It is just outside the ancient market town of Cowbridge, near to the remains of the Roman road known as Route XII, which linked together a string of forts across South Wales from Caerleon (Isca) to Carmarthen. Stalling Down itself was the site of a battle where the forces of Owain Glyndwr defeated an English army during the 15th century Welsh revolt against King Henry IV.
The identifiable stand of trees at the crown of the hill was the site of the town’s gallows in the Eighteenth century, and before.
“When found guilty of stealing sheep or other capital offences, prisoners were transported to their execution up the steep, stony Roman road on the east of the town known as Primrose Hill to Stalling Down. They travelled by horse and cart with the noose already around their necks. Here, close to the grove of trees that stands at the top of the southern part of the Downs today, prisoners would have had their last view of life across the green fields to the Bristol Channel and the hills of Exmoor in the distance. Prisoners were hung from the branch of a tree of their choice alongside the main road, and tradition has it that anyone alive after hanging for an hour would be set free, because by that time they had proved their innocence.”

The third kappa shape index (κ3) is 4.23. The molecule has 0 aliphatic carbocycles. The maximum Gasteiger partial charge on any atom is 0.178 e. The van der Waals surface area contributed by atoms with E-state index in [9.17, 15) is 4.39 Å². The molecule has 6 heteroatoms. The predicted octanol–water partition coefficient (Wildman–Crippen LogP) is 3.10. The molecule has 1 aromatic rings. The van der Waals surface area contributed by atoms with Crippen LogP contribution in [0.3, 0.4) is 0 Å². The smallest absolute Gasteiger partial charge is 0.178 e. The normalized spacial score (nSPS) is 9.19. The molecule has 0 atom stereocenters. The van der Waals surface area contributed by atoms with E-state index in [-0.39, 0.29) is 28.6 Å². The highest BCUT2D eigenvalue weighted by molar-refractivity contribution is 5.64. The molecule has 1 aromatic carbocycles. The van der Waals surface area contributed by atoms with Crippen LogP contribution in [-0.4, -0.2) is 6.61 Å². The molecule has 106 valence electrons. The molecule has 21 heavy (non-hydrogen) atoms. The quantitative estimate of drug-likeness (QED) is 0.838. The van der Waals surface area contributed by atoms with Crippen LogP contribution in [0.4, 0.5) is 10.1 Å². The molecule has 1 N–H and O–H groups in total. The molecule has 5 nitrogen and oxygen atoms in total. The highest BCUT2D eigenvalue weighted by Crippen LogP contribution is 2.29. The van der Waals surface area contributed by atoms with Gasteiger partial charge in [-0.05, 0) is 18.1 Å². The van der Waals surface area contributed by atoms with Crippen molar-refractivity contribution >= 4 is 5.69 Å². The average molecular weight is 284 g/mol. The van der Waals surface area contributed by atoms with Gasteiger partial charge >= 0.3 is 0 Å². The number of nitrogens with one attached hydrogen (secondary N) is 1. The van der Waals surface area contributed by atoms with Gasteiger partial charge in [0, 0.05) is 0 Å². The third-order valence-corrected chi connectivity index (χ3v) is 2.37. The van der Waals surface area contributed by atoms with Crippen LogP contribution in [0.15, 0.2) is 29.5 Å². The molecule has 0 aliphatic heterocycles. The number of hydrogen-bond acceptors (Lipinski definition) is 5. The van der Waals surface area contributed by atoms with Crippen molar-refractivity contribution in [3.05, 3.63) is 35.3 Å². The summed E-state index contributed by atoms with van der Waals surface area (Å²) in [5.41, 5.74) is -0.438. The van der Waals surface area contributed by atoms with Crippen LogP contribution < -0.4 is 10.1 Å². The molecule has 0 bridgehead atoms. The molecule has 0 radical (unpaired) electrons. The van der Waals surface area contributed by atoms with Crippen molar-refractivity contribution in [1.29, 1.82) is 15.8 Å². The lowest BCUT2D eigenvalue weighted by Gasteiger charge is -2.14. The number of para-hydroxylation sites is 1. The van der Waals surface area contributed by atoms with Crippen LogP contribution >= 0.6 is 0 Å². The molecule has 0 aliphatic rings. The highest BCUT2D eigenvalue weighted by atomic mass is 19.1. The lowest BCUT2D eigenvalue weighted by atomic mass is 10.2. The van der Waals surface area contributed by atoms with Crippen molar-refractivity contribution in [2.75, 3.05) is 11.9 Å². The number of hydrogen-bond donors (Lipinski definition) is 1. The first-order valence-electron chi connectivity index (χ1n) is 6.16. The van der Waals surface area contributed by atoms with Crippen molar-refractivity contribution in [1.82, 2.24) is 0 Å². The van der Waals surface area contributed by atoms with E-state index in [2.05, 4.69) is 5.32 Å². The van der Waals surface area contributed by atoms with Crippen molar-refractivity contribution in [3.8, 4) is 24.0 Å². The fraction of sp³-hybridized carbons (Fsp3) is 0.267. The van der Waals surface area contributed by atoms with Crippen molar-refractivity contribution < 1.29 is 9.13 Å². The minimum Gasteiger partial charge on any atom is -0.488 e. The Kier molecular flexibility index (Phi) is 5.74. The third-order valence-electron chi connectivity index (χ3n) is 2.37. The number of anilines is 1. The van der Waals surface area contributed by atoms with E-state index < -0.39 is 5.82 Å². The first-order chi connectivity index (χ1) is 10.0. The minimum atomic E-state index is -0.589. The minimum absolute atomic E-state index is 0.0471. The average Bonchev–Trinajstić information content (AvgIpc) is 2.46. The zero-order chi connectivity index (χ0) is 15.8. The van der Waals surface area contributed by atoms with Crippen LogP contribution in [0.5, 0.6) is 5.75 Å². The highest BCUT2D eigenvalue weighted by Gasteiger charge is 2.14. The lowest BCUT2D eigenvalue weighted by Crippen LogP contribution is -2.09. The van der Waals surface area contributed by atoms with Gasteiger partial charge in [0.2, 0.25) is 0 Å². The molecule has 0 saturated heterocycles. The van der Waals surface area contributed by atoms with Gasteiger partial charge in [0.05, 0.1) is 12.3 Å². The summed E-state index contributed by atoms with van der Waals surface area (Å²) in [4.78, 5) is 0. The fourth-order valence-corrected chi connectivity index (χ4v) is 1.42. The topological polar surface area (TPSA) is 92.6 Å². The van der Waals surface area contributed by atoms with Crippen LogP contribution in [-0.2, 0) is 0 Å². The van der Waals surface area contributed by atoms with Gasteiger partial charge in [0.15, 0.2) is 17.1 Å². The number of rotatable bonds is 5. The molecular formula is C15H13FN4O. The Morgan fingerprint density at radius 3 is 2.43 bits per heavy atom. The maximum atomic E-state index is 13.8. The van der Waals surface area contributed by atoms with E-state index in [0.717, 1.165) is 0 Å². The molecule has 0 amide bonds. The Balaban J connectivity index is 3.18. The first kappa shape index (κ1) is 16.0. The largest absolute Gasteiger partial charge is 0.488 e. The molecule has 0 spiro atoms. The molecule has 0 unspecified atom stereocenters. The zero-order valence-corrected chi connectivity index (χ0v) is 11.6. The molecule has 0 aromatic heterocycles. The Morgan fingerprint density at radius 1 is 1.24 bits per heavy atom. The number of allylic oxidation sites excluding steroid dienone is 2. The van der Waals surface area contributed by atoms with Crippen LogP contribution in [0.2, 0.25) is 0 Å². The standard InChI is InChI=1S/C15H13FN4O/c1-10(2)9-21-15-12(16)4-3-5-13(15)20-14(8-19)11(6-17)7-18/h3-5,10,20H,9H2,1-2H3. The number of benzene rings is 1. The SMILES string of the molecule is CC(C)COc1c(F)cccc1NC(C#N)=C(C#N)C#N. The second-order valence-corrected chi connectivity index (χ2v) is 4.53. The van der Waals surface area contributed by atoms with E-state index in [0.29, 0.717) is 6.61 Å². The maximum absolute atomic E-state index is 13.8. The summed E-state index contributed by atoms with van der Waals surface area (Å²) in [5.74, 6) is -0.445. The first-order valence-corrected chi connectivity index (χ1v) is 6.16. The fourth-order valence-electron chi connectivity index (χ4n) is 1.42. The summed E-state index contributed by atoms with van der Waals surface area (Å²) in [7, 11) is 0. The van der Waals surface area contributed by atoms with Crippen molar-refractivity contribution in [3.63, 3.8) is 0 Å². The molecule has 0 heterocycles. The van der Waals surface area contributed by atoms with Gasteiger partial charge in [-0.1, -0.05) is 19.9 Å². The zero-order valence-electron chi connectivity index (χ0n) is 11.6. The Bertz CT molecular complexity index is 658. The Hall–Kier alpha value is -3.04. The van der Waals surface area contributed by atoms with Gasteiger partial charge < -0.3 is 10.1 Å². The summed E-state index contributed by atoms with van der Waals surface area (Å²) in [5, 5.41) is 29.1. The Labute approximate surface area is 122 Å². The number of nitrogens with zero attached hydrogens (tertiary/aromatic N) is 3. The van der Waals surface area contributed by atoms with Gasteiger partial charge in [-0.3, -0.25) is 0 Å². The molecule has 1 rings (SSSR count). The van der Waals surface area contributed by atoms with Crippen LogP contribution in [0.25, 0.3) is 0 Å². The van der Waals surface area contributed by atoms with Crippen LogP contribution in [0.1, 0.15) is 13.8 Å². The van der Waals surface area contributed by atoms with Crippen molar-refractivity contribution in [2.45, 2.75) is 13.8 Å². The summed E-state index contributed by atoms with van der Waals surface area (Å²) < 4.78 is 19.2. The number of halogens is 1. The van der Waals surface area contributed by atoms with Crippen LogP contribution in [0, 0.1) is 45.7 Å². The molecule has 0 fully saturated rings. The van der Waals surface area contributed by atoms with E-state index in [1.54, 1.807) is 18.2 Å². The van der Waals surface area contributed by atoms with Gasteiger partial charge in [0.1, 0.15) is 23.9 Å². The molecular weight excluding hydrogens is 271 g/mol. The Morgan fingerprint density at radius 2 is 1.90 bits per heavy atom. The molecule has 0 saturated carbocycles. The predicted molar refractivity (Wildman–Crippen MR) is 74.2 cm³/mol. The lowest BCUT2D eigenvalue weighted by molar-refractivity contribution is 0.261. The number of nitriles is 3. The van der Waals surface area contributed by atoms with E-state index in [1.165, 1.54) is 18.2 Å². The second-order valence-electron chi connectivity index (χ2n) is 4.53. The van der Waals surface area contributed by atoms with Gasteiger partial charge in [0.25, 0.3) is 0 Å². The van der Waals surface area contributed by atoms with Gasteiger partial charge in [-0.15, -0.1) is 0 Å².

From “Aspects of Cowbridge”; A. Leijerstam; Profile Publishing; (1992); ISBN 0 9519213 0 4.